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README.adoc
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README.adoc

inter-app: Communicate Between Two Applications Using EJB and CDI

The inter-app quickstart shows you how to use a shared API JAR and an EJB to provide inter-application communication between two WAR deployments.

What is it?

The inter-app quickstart shows you how to easily communicate between two modular deployments to {productNameFull}. Two WARs, with a shared API JAR, are deployed to the application server. EJB is used to provide inter-application communication, with EJB beans alised to CDI beans, making the inter-application communication transparent to clients of the bean.

CDI only provides intra-application injection within a top level deployment, for example, an EAR, WAR, or JAR. This improves performance of the application server, as to satisfy an injection point all possible candidates have to be scanned / analyzed. If inter-app injection was supported by CDI, performance would scale according to the number of deployments you have (the more deployments in the running system, the slower the deployment). Java EE injection uses unique JNDI names for the wiring, so each injection point is O(1). The approach shown here combines the two approaches such that you limit the name based wiring to one location in your code, and the main consumers of components can use CDI injection to reference these name wired components. For the name approach to work though, you still need to publish instances, and EJB singletons allow you to do that with just one extra annotation.

This example consists of the following Maven projects, each with a shared parent.

Project Description

shared

This project contains the interfaces which define the contract between the beans exposed by the WARs.

  • It generates the {artifactId}-app-shared.jar archive.

  • It is deployed as an EJB JAR module because Eclipse Web Tools Platform can not deploy simple JARs.

appA

This project contains the first WAR.

  • It generates the {artifactId}-app-appA.war archive.

  • It exposes an EJB singleton and a simple UI that allows you to read the value set on the bean in appB.

appB

This project contains the second WAR.

  • It generates the {artifactId}-app-appB.war archive.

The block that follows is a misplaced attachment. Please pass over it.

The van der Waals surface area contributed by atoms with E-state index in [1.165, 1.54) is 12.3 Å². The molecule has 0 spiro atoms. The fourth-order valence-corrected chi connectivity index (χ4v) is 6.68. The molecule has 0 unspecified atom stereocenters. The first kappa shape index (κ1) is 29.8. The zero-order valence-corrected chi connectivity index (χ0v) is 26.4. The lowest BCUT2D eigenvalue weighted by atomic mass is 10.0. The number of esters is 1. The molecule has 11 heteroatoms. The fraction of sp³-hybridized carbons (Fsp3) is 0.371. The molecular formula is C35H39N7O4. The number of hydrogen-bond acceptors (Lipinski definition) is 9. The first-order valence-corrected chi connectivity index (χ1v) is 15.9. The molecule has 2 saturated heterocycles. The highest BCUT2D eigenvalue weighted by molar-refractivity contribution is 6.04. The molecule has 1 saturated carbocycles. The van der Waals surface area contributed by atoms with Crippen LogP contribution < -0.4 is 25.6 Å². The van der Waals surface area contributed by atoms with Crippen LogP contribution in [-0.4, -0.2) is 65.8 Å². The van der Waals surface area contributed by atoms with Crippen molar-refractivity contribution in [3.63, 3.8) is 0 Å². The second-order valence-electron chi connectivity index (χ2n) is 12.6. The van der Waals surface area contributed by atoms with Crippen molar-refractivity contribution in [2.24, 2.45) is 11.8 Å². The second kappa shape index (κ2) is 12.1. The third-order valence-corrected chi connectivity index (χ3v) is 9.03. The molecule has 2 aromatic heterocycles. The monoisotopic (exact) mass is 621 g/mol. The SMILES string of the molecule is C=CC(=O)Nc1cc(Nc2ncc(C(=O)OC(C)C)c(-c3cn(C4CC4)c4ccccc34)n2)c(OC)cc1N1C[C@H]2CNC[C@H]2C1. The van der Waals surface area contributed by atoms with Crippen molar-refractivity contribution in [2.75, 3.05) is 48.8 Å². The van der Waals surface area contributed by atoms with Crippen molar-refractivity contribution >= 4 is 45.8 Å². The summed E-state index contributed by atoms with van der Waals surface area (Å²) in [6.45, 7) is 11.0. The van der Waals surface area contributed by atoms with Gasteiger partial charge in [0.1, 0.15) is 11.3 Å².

• It exposes an EJB singleton and a simple UI that allows you to read the value set on the bean in appA.

Build and Deploy the Quickstart

  1. Start the {productName} server with the standalone default profile as described above.

  2. Open a terminal and navigate to the root directory of this quickstart.

  3. Type this command to build and deploy the archive:

    $ mvn clean install wildfly:deploy
  4. This will deploy shared/target/{artifactId}-app-shared.jar, appA/target/{artifactId}-app-appA.war and appB/target/{artifactId}-app-appB.war to the running instance of the server.

Access the Application

Access the running application in a browser at the following URLs:

You are presented with a form that allows you to set the value on the bean in the other application, as well as display of the value on this application’s bean. Enter a new value and click Update and Send! to update the value on the other application. Do the same on the other application, and hit the button again on the first application. You should see the values shared between the applications.

Undeploy the Archive

This quickstart undeploys differently than some of the others because of the WAR and JAR interdependencies.

When you are finished testing, follow these steps to undeploy the archives:

  1. Start the {productName} server with the standalone default profile as described above.

  2. Open a terminal and navigate to the root directory of this quickstart.

  3. Type the following command to undeploy the inter-app-appA.war and inter-app-appB.war archives.

    $ mvn wildfly:undeploy -pl appA,appB
  4. Type the following command to undeploy the inter-app-shared.jar archive.

    $ mvn wildfly:undeploy -pl shared

This quickstart consists of multiple projects containing interdependencies on each other, so it deploys and runs differently in JBoss Developer Studio than the other quickstarts.

  1. In the Servers tab, right-click on the {productName} server and choose Start.

  2. Deploy the projects in one of the following ways.

    • Drag and Drop mode: Click to multi-select the {artifactId}-app-shared, {artifactId}-app-appA, and {artifactId}-app-appB projects, then drag and drop them on the running {productName} server. This deploys the projects to the server without opening the browser.

    • Batch mode: In the Servers tab, right-click on the server and choose Add and Remove. If the {artifactId}-app-shared, {artifactId}-app-appA, and {artifactId}-app-appB projects are the only projects in the list, click Add All. Otherwise, use multi-select to select them and click Add. Then click Finish.

  3. Right-click on the {artifactId}-app-appA project and choose Run As –>; Run on Server. A browser window appears that accesses the running appA application.

  4. Right-click on the {artifactId}-app-appB project and choose Run As –>; Run on Server. A browser window appears that accesses the running appB application.

  5. To undeploy the {artifactId}-app-appB project, right-click on it and choose Run As –>; Maven build. Enter wildfly:undeploy for the Goals and click Run.

  6. To undeploy the {artifactId}-app-appA project, right-click on it and choose Run As –>; Maven build. Enter wildfly:undeploy for the Goals and click Run.